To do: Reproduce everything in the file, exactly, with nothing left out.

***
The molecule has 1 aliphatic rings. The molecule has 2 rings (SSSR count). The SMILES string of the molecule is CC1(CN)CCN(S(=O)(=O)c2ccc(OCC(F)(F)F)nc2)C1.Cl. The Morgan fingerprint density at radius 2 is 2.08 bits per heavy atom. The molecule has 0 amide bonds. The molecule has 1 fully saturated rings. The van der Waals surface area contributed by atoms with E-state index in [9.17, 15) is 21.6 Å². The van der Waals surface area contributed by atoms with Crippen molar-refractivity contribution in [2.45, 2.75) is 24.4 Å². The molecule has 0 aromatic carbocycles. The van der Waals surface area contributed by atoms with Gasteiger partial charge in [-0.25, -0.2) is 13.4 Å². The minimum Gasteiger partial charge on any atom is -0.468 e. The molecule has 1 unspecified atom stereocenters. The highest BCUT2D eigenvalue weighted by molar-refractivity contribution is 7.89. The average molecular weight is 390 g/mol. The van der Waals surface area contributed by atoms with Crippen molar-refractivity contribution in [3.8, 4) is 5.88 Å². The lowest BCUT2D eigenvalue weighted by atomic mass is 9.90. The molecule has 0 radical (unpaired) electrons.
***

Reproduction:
The molecule has 1 aliphatic rings. The molecule has 2 rings (SSSR count). The SMILES string of the molecule is CC1(CN)CCN(S(=O)(=O)c2ccc(OCC(F)(F)F)nc2)C1.Cl. The Morgan fingerprint density at radius 2 is 2.08 bits per heavy atom. The molecule has 0 amide bonds. The molecule has 1 fully saturated rings. The van der Waals surface area contributed by atoms with E-state index in [9.17, 15) is 21.6 Å². The van der Waals surface area contributed by atoms with Crippen molar-refractivity contribution in [2.45, 2.75) is 24.4 Å². The molecule has 0 aromatic carbocycles. The van der Waals surface area contributed by atoms with Gasteiger partial charge in [-0.25, -0.2) is 13.4 Å². The minimum Gasteiger partial charge on any atom is -0.468 e. The molecule has 1 unspecified atom stereocenters. The highest BCUT2D eigenvalue weighted by molar-refractivity contribution is 7.89. The average molecular weight is 390 g/mol. The van der Waals surface area contributed by atoms with Crippen molar-refractivity contribution in [3.8, 4) is 5.88 Å². The lowest BCUT2D eigenvalue weighted by atomic mass is 9.90. The molecule has 0 radical (unpaired) electrons.